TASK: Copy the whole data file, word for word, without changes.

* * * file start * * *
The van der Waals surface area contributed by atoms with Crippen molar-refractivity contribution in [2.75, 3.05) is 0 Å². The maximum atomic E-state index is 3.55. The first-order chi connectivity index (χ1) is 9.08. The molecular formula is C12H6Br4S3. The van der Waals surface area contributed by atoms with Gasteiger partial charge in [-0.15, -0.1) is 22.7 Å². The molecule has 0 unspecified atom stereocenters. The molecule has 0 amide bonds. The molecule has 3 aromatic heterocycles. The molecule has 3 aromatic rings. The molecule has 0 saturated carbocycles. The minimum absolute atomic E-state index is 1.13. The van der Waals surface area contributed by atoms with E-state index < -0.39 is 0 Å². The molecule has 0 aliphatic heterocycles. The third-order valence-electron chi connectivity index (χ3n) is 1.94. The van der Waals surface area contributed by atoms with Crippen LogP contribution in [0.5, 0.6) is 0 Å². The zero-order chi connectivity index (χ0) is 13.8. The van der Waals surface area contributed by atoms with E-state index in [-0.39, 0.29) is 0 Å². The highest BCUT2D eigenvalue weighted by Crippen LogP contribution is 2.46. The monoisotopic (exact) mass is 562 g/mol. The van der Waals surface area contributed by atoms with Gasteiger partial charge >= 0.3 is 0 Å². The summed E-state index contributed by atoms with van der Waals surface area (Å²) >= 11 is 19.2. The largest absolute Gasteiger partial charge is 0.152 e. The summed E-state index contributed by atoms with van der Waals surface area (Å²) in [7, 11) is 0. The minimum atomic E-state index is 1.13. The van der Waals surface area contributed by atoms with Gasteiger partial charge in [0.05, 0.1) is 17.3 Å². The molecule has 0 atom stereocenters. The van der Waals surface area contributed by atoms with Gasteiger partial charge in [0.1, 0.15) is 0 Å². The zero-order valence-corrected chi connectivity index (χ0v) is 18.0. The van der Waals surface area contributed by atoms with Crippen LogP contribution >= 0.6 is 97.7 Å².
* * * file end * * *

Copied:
The van der Waals surface area contributed by atoms with Crippen molar-refractivity contribution in [2.75, 3.05) is 0 Å². The maximum atomic E-state index is 3.55. The first-order chi connectivity index (χ1) is 9.08. The molecular formula is C12H6Br4S3. The van der Waals surface area contributed by atoms with Gasteiger partial charge in [-0.15, -0.1) is 22.7 Å². The molecule has 0 unspecified atom stereocenters. The molecule has 0 amide bonds. The molecule has 3 aromatic heterocycles. The molecule has 3 aromatic rings. The molecule has 0 saturated carbocycles. The minimum absolute atomic E-state index is 1.13. The van der Waals surface area contributed by atoms with E-state index < -0.39 is 0 Å². The molecule has 0 aliphatic heterocycles. The third-order valence-electron chi connectivity index (χ3n) is 1.94. The van der Waals surface area contributed by atoms with Crippen LogP contribution in [0.5, 0.6) is 0 Å². The zero-order chi connectivity index (χ0) is 13.8. The van der Waals surface area contributed by atoms with E-state index in [-0.39, 0.29) is 0 Å². The highest BCUT2D eigenvalue weighted by Crippen LogP contribution is 2.46. The monoisotopic (exact) mass is 562 g/mol. The van der Waals surface area contributed by atoms with Gasteiger partial charge >= 0.3 is 0 Å². The summed E-state index contributed by atoms with van der Waals surface area (Å²) >= 11 is 19.2. The largest absolute Gasteiger partial charge is 0.152 e. The summed E-state index contributed by atoms with van der Waals surface area (Å²) in [7, 11) is 0. The minimum atomic E-state index is 1.13. The van der Waals surface area contributed by atoms with Gasteiger partial charge in [0.05, 0.1) is 17.3 Å². The molecule has 0 atom stereocenters. The van der Waals surface area contributed by atoms with Gasteiger partial charge in [0.1, 0.15) is 0 Å². The zero-order valence-corrected chi connectivity index (χ0v) is 18.0. The van der Waals surface area contributed by atoms with Crippen LogP contribution >= 0.6 is 97.7 Å².